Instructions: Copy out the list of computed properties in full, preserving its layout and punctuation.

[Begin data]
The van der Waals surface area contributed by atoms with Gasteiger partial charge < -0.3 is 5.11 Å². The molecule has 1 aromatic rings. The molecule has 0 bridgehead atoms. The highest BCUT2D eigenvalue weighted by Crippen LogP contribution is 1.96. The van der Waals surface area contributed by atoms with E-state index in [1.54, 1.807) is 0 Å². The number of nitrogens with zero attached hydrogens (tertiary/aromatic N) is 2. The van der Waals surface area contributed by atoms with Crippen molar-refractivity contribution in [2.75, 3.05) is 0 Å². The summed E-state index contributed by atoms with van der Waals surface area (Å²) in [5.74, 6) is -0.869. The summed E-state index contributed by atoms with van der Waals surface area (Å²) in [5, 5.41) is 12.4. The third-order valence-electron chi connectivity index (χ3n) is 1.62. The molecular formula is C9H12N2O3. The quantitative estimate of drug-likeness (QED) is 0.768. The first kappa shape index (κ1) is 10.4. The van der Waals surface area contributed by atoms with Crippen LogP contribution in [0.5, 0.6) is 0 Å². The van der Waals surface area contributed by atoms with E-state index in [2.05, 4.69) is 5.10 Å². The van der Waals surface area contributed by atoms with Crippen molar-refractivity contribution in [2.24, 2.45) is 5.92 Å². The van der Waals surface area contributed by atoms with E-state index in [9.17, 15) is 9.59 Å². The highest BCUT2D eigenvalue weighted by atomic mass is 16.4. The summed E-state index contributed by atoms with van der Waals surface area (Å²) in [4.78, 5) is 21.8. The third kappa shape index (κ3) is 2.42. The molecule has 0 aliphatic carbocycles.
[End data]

The van der Waals surface area contributed by atoms with Gasteiger partial charge < -0.3 is 5.11 Å². The molecule has 1 aromatic rings. The molecule has 0 bridgehead atoms. The highest BCUT2D eigenvalue weighted by Crippen LogP contribution is 1.96. The van der Waals surface area contributed by atoms with E-state index in [1.54, 1.807) is 0 Å². The number of nitrogens with zero attached hydrogens (tertiary/aromatic N) is 2. The van der Waals surface area contributed by atoms with Crippen molar-refractivity contribution in [2.75, 3.05) is 0 Å². The summed E-state index contributed by atoms with van der Waals surface area (Å²) in [5.74, 6) is -0.869. The summed E-state index contributed by atoms with van der Waals surface area (Å²) in [5, 5.41) is 12.4. The third-order valence-electron chi connectivity index (χ3n) is 1.62. The molecular formula is C9H12N2O3. The quantitative estimate of drug-likeness (QED) is 0.768. The first kappa shape index (κ1) is 10.4. The van der Waals surface area contributed by atoms with Crippen LogP contribution in [0.5, 0.6) is 0 Å². The van der Waals surface area contributed by atoms with E-state index in [2.05, 4.69) is 5.10 Å². The van der Waals surface area contributed by atoms with Crippen molar-refractivity contribution in [2.24, 2.45) is 5.92 Å². The van der Waals surface area contributed by atoms with E-state index in [9.17, 15) is 9.59 Å². The highest BCUT2D eigenvalue weighted by atomic mass is 16.4. The summed E-state index contributed by atoms with van der Waals surface area (Å²) in [4.78, 5) is 21.8. The third kappa shape index (κ3) is 2.42. The molecule has 0 aliphatic carbocycles.